Old Crokscrew Golf Club

Bonita & Estero Magazine - - FEATURES - BY RICK WE­BER

It’s a bear. And that’s not a ref­er­ence to the ar­chi­tect: Jack Nick­laus, aka “The Golden Bear.”

Old Corkscrew is not for the faint of heart. Or the machismo-fu­eled golfer who wants to play from the tips and grip it and rip it. That’s not go­ing to work here. This is a think­ing-man’s lay­out that de­mands pre­cise shot-by-shot plan­ning and ac­cu­racy. Bring your pa­tience. And a few ex­tra sleeves of balls.

Ste­wart Cink has played four times—in­clud­ing twice in the lead-up to his 2009 Bri­tish Open vic­tory—and never bro­ken par72 from the tips, which span 7,393 yards and carry a fright­en­ing 77.6 rat­ing and 153 slope. Even Nick­laus was badly bit­ten by his own hand­i­work: He stag­gered to a 9 on the par-4 fifth hole at the grand open­ing in 2007.

“Hold onto your boot­straps,” gen­eral man­ager Mark Iwin­ski says of his course, which was in­cluded in Golf Di­gest’s 2007 list of Amer­ica’s Best New Cour­ses. “We’re known for the chal­lenge, and I think peo­ple like that. I re­mem­ber the first year, we were a lit­tle con­cerned that the sever­ity of the test would be too over­bear­ing for most of your golfers, but we found over the years that peo­ple want to come back and give it an­other crack.

“We tell peo­ple when they’re check­ing in, ‘Pre­pare to shoot ba­si­cally six to eight shots over what you nor­mally shoot.’ Peo­ple re­ceive that well. They say, ‘Thank you, you set us up for this in the right frame of mind.’ Oc­ca­sion­ally, there’s a per­son that goes out and does shoot to his hand­i­cap and be­low, and it’s even that much more grat­i­fy­ing,” adds Iwin­ski.

Most of the con­tro­versy fo­cuses on the greens—there are a dis­pro­por­tion­ate num­ber of them that are wide but not very deep. That makes it hard enough to keep the ball on them, but there’s more: plateaus of up to 20 feet, se­vere un­du­la­tions and fast speed.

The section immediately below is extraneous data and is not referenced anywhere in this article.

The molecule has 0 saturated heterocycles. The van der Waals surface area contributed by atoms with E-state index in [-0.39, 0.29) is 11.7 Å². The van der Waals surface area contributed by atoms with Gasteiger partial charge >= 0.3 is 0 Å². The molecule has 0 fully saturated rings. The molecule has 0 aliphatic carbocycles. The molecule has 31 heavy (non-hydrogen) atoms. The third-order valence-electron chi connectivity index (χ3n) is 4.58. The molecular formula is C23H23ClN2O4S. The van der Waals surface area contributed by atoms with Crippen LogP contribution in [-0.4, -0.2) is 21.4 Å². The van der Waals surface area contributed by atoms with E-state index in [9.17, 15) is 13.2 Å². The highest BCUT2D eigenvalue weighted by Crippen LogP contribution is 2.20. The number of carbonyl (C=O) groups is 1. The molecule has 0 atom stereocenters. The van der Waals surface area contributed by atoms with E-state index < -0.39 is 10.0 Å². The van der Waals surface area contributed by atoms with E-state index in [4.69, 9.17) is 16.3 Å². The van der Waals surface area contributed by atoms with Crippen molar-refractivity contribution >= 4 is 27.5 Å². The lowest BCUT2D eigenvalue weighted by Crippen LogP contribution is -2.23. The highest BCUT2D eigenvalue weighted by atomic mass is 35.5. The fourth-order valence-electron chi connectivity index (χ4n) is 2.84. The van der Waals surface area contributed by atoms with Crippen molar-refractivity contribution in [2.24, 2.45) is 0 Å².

Dur­ing my round here, my best shot of the day was a 217yard 7-wood that landed on the most talked-about green—No. 14, a 12-foot-high plateau—and rolled off the right side, com­ing to rest 40 feet from the edge. From there a chip was im­pos­si­ble to a tight pin, so I was forced to putt, and that went up the steep slope, onto the green and then off the back side.

Be thank­ful. The course is ac­tu­ally eas­ier than it was when it first opened. Scrub and un­der­brush have been cleared from dan­ger zones along some fair­ways, some fes­cue around bunker edges has been re­moved and some rough has been added to pre­vent balls from rolling into the wa­ter.

The idea here is to take Iwin­ski’s ad­vice: For­get about your score and trea­sure the ex­pe­ri­ence.

There are no homes or struc­tures on the course, which is set be­side a 16,000-acre na­ture pre­serve. You wind your way through 275 pris­tine acres of ma­ture cy­press, oak and pine trees. I played with a birder who was as fas­ci­nated with the wildlife on the holes as the holes them­selves.

It’s a Cer­ti­fied Audubon In­ter­na­tional Sil­ver Sig­na­ture Sanc­tu­ary. Re­mem­ber that when you tally your score. And if you still have your sense of hu­mor, go into the golf shop and buy one of its T-shirts with the slo­gan I GOT CORKSCREWED and a draw­ing of a ma­cho-look­ing guy with the spi­ral dis­sect­ing him. Rick We­ber has won the Casey Medal for Mer­i­to­ri­ous Jour­nal­ism and two As­so­ci­ated Press Sports Ed­i­tors awards (col­umn writ­ing and fea­tures), has writ­ten a book, Pink Lips and Fin­ger­tips, and con­trib­uted to three Chicken Soup for the Soul books.

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